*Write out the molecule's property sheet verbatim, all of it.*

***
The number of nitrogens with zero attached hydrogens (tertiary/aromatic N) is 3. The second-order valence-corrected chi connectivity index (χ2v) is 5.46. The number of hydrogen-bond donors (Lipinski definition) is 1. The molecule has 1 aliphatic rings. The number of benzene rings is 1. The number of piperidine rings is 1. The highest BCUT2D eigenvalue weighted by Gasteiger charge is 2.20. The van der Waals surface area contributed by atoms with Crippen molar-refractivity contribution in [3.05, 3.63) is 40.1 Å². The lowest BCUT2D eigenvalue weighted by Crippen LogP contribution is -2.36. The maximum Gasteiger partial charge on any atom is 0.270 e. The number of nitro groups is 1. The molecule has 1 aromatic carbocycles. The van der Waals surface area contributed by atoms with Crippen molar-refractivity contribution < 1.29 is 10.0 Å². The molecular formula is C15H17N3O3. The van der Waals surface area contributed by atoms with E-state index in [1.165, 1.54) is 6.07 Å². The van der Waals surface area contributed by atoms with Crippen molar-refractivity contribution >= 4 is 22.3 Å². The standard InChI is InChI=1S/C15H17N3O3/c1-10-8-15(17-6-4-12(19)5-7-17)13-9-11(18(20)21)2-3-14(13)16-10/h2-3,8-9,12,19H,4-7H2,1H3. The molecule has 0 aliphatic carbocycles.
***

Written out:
The number of nitrogens with zero attached hydrogens (tertiary/aromatic N) is 3. The second-order valence-corrected chi connectivity index (χ2v) is 5.46. The number of hydrogen-bond donors (Lipinski definition) is 1. The molecule has 1 aliphatic rings. The number of benzene rings is 1. The number of piperidine rings is 1. The highest BCUT2D eigenvalue weighted by Gasteiger charge is 2.20. The van der Waals surface area contributed by atoms with Crippen molar-refractivity contribution in [3.05, 3.63) is 40.1 Å². The lowest BCUT2D eigenvalue weighted by Crippen LogP contribution is -2.36. The maximum Gasteiger partial charge on any atom is 0.270 e. The number of nitro groups is 1. The molecule has 1 aromatic carbocycles. The van der Waals surface area contributed by atoms with Crippen molar-refractivity contribution < 1.29 is 10.0 Å². The molecular formula is C15H17N3O3. The van der Waals surface area contributed by atoms with E-state index in [1.165, 1.54) is 6.07 Å². The van der Waals surface area contributed by atoms with Crippen molar-refractivity contribution >= 4 is 22.3 Å². The standard InChI is InChI=1S/C15H17N3O3/c1-10-8-15(17-6-4-12(19)5-7-17)13-9-11(18(20)21)2-3-14(13)16-10/h2-3,8-9,12,19H,4-7H2,1H3. The molecule has 0 aliphatic carbocycles.